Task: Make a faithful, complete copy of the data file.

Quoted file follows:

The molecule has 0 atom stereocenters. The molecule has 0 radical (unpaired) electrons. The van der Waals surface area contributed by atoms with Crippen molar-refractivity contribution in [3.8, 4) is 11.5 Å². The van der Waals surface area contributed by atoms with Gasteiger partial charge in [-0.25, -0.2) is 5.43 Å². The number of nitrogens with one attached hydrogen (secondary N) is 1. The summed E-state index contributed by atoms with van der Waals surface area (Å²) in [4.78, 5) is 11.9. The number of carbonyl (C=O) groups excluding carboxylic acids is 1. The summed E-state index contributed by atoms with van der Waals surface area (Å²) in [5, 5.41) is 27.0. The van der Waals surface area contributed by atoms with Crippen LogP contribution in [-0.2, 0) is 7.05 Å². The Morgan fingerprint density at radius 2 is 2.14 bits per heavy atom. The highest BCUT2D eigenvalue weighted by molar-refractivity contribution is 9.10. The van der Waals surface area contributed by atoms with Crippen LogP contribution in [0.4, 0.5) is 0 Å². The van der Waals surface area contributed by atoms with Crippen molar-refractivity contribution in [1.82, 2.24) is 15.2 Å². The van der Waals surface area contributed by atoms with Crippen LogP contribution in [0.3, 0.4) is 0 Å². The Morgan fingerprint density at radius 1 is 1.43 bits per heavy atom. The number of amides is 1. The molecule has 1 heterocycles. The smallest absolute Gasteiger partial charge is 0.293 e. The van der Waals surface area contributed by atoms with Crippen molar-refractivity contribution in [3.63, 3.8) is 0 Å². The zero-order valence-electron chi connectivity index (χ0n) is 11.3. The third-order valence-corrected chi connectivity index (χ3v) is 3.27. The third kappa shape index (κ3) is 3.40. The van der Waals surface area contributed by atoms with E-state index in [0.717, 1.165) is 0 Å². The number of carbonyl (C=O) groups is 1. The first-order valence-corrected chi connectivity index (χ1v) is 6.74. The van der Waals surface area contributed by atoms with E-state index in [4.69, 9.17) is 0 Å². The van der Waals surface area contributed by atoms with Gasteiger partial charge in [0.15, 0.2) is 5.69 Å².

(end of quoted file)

The molecule has 0 atom stereocenters. The molecule has 0 radical (unpaired) electrons. The van der Waals surface area contributed by atoms with Crippen molar-refractivity contribution in [3.8, 4) is 11.5 Å². The van der Waals surface area contributed by atoms with Gasteiger partial charge in [-0.25, -0.2) is 5.43 Å². The number of nitrogens with one attached hydrogen (secondary N) is 1. The summed E-state index contributed by atoms with van der Waals surface area (Å²) in [4.78, 5) is 11.9. The number of carbonyl (C=O) groups excluding carboxylic acids is 1. The summed E-state index contributed by atoms with van der Waals surface area (Å²) in [5, 5.41) is 27.0. The van der Waals surface area contributed by atoms with Crippen LogP contribution in [-0.2, 0) is 7.05 Å². The Morgan fingerprint density at radius 2 is 2.14 bits per heavy atom. The highest BCUT2D eigenvalue weighted by molar-refractivity contribution is 9.10. The van der Waals surface area contributed by atoms with Crippen LogP contribution in [0.4, 0.5) is 0 Å². The van der Waals surface area contributed by atoms with Crippen molar-refractivity contribution in [1.82, 2.24) is 15.2 Å². The van der Waals surface area contributed by atoms with Crippen LogP contribution in [0.3, 0.4) is 0 Å². The Morgan fingerprint density at radius 1 is 1.43 bits per heavy atom. The number of amides is 1. The molecule has 1 heterocycles. The smallest absolute Gasteiger partial charge is 0.293 e. The van der Waals surface area contributed by atoms with Crippen molar-refractivity contribution in [3.63, 3.8) is 0 Å². The zero-order valence-electron chi connectivity index (χ0n) is 11.3. The third-order valence-corrected chi connectivity index (χ3v) is 3.27. The third kappa shape index (κ3) is 3.40. The van der Waals surface area contributed by atoms with E-state index in [0.717, 1.165) is 0 Å². The number of carbonyl (C=O) groups is 1. The first-order valence-corrected chi connectivity index (χ1v) is 6.74. The van der Waals surface area contributed by atoms with E-state index in [4.69, 9.17) is 0 Å². The van der Waals surface area contributed by atoms with Gasteiger partial charge in [0.15, 0.2) is 5.69 Å².